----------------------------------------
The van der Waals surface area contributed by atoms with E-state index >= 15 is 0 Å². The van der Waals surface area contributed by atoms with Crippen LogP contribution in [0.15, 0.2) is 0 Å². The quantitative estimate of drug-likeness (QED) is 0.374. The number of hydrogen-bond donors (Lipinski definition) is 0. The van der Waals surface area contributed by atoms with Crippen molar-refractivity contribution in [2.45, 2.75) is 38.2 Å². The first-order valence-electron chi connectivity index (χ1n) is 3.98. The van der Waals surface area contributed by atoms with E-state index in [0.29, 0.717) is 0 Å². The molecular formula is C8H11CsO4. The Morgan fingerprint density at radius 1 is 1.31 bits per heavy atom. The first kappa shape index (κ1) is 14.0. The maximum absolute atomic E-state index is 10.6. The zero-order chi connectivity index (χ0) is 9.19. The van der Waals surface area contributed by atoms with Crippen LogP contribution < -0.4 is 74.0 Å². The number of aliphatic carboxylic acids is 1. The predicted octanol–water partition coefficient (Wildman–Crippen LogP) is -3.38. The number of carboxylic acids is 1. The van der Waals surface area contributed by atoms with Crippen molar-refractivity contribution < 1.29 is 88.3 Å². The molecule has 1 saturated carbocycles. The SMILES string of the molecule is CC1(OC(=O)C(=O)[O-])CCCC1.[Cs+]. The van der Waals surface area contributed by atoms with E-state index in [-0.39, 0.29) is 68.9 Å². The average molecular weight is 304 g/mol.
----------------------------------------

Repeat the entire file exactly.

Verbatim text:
The van der Waals surface area contributed by atoms with E-state index >= 15 is 0 Å². The van der Waals surface area contributed by atoms with Crippen LogP contribution in [0.15, 0.2) is 0 Å². The quantitative estimate of drug-likeness (QED) is 0.374. The number of hydrogen-bond donors (Lipinski definition) is 0. The van der Waals surface area contributed by atoms with Crippen molar-refractivity contribution in [2.45, 2.75) is 38.2 Å². The first-order valence-electron chi connectivity index (χ1n) is 3.98. The van der Waals surface area contributed by atoms with E-state index in [0.29, 0.717) is 0 Å². The molecular formula is C8H11CsO4. The Morgan fingerprint density at radius 1 is 1.31 bits per heavy atom. The first kappa shape index (κ1) is 14.0. The maximum absolute atomic E-state index is 10.6. The zero-order chi connectivity index (χ0) is 9.19. The van der Waals surface area contributed by atoms with Crippen LogP contribution < -0.4 is 74.0 Å². The number of aliphatic carboxylic acids is 1. The predicted octanol–water partition coefficient (Wildman–Crippen LogP) is -3.38. The number of carboxylic acids is 1. The van der Waals surface area contributed by atoms with Crippen molar-refractivity contribution < 1.29 is 88.3 Å². The molecule has 1 saturated carbocycles. The SMILES string of the molecule is CC1(OC(=O)C(=O)[O-])CCCC1.[Cs+]. The van der Waals surface area contributed by atoms with E-state index in [-0.39, 0.29) is 68.9 Å². The average molecular weight is 304 g/mol.